|Home | About | Donate/Volunteer | Contact | Jobs| Early Schizophrenia Screening Test||
Dear Average American Citizen,
As a parent of a son with a neurobiological disease, specifically Paranoid Schizophrenia, I live with my own set of fears. Granted my fears pale in comparison to the level of fear that conjures the clinical state of paranoia. I try to imagine what it is like for my son, but the best I can liken it to from an experiential standpoint is living in a constant state of fight or flight. I usually prefer to add feign to the fight or flight theory because I find that many of us, if given the right set of circumstances will turn to feigning whatever is necessary to survive a life threatening situation as well.
Today I am referring to five earth shaking fears that all parents of the pervasively mentally ill live with every day. How we manage to suppress these all too real possible outcomes well enough to manage the daily makings of our lives is beyond me. But we do somehow. It is just another testament to the will of the human spirit if you ask me.
Staying in today helps. But there are always moments when our focus gets sidetracked. There are also events that can occur that have the power to ressurect each and every fear into a direct line toward the images of our worst nightmares, stringing together one imediate thought after another. Shaking and waking us up to our reality like lightening. Hearing about the tragedies of other parent's children is certainly one of them.
We live every day, at least on some level, no matter how focused we are, in fear of what will happen to our loved ones.
The hardest moments are when we allow ourselves to think about what life will be like for them when we are gone.
Today I am thinking of suicide. The possibilities of it. I can't help it. Another member of schizophrenia.com has lost her precious son to suicide. It's all right here in my lap and it won't go away. We've lost three to suicide in the last year.
I am a suicide survivor. So this fear for me is also founded in actual experience. I know it really does happen. I don't get to deny. I know what it feels like to be left here without the person I love. What it feels like to constantly ask the question 'What if?'. I know all the self doubt, the self blame, the impossible search for comfort and the memorized version of what I have had to tell myself to just get myself off the hook for one day. Some days it was hard to do for just one hour. Placing the blame on others ate up more days than I can bear to remember. I've survived the logical versus the emotional inner battle. A battle I have never completely won in 31 years. I have survived it. That is all. Logically, I know it is not my fault. Emotionally, the answer to 'What if?' will never come. Ultimately, you learn to live with the big fat question mark and the incredible yearning for just one more chance. Forgiveness is the only answer. Forgiveness for myself if I did contribute in some way, forgiveness for others who contributed, forgiveness for my loved one who didn't stop the train of thoughts that led to his demise.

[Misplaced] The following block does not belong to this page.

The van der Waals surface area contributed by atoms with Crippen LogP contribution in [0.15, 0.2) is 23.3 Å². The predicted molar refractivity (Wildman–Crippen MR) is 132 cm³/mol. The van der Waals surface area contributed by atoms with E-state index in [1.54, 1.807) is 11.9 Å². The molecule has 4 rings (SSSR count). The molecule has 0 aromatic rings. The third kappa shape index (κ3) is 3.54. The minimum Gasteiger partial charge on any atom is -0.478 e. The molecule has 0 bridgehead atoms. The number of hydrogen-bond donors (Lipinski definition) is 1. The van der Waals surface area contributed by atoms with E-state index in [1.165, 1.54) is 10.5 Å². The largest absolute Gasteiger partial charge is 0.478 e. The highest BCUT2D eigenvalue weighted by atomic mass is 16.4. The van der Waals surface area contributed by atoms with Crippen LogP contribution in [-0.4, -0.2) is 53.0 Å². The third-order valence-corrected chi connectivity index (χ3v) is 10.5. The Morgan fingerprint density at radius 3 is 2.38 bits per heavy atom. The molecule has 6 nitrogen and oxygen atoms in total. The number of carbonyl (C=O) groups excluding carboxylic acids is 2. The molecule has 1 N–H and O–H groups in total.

Suicidal ideation is a built in situational response for the psychiatrically disabled. The desire stems from the realization and awareness of the limitations these types of disabilities and their remedies (or lack thereof) have placed on their future. The loss of dreams, plans, and whatever they consider to be normal can create such a loss of hope that there seems no where else to turn. The most critical period for any parent to be on the look out is when their son or daughter is gaining stabilization and insight into their disease.
I have no doubt the stigma of this illness contributes enormously to the desire to end ones life. None. Especially in the case of schizophrenia.
But there is another risk for suicide that we all live with. The voices. Their commands. The auditory hallucinations alone have been responsible for the loss of too many of our children. This scenario induces probably the worst sense of powerlessness any of us might ever come to know. This train of thought is not in their control when they are psychotic.
The idea that a disease can hi-jack our children's minds and force them to do things they would ordinarily never even consider is infuriating. Senseless. Devastating. It haunches it's hind legs and gnarls at us.
I could get preachy here about med compliance, hypervigilant watches, symptom management, suicide prevention tactics, and really pour it on thick. But I'm not going to.
Most of the time, we hear about the successes. Going back to work, going back to school, stabilization and recovery.
But I just can't help but wonder how many more have to die before we come up with medications with more tolerable side effects and more effective control of break through symptoms? Before we come up with better treatment and better services for some of the most vulnerable of God's children in the world?
So today, the perrennial presence of that axe waiting to be hurled into my back,
isn't so easy to suppress.
My son just stopped by to drop off some things. I gave him a big hug. I told him how much I loved him and how much I missed him. That I was looking forward to our day together tomorrow. I held on to that hug a little longer than usual. I breathed him in a little deeper when I kissed his cheek. I don't know what this damned disease has in store for me any more than any other parent does. I only know one thing. It could just as easily have been my son.Posted by Doe at August 29, 2004 10:06 PM | TrackBack